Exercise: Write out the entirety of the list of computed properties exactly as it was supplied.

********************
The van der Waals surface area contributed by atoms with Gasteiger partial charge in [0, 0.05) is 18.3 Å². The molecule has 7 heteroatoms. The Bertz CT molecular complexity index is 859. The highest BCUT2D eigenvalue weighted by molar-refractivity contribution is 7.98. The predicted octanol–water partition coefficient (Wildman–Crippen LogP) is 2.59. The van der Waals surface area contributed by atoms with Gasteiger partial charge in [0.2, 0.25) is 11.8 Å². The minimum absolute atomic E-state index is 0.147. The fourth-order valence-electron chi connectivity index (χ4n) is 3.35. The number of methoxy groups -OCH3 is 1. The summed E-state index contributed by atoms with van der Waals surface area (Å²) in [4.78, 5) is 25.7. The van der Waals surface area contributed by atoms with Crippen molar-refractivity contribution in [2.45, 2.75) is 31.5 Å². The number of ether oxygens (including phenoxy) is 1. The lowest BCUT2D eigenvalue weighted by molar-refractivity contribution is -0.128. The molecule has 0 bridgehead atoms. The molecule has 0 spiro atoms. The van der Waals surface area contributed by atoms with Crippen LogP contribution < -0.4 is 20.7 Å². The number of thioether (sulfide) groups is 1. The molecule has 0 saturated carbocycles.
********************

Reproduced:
The van der Waals surface area contributed by atoms with Gasteiger partial charge in [0, 0.05) is 18.3 Å². The molecule has 7 heteroatoms. The Bertz CT molecular complexity index is 859. The highest BCUT2D eigenvalue weighted by molar-refractivity contribution is 7.98. The predicted octanol–water partition coefficient (Wildman–Crippen LogP) is 2.59. The van der Waals surface area contributed by atoms with Gasteiger partial charge in [0.2, 0.25) is 11.8 Å². The minimum absolute atomic E-state index is 0.147. The fourth-order valence-electron chi connectivity index (χ4n) is 3.35. The number of methoxy groups -OCH3 is 1. The summed E-state index contributed by atoms with van der Waals surface area (Å²) in [4.78, 5) is 25.7. The van der Waals surface area contributed by atoms with Crippen molar-refractivity contribution in [2.45, 2.75) is 31.5 Å². The number of ether oxygens (including phenoxy) is 1. The lowest BCUT2D eigenvalue weighted by molar-refractivity contribution is -0.128. The molecule has 0 bridgehead atoms. The molecule has 0 spiro atoms. The van der Waals surface area contributed by atoms with Crippen LogP contribution < -0.4 is 20.7 Å². The number of thioether (sulfide) groups is 1. The molecule has 0 saturated carbocycles.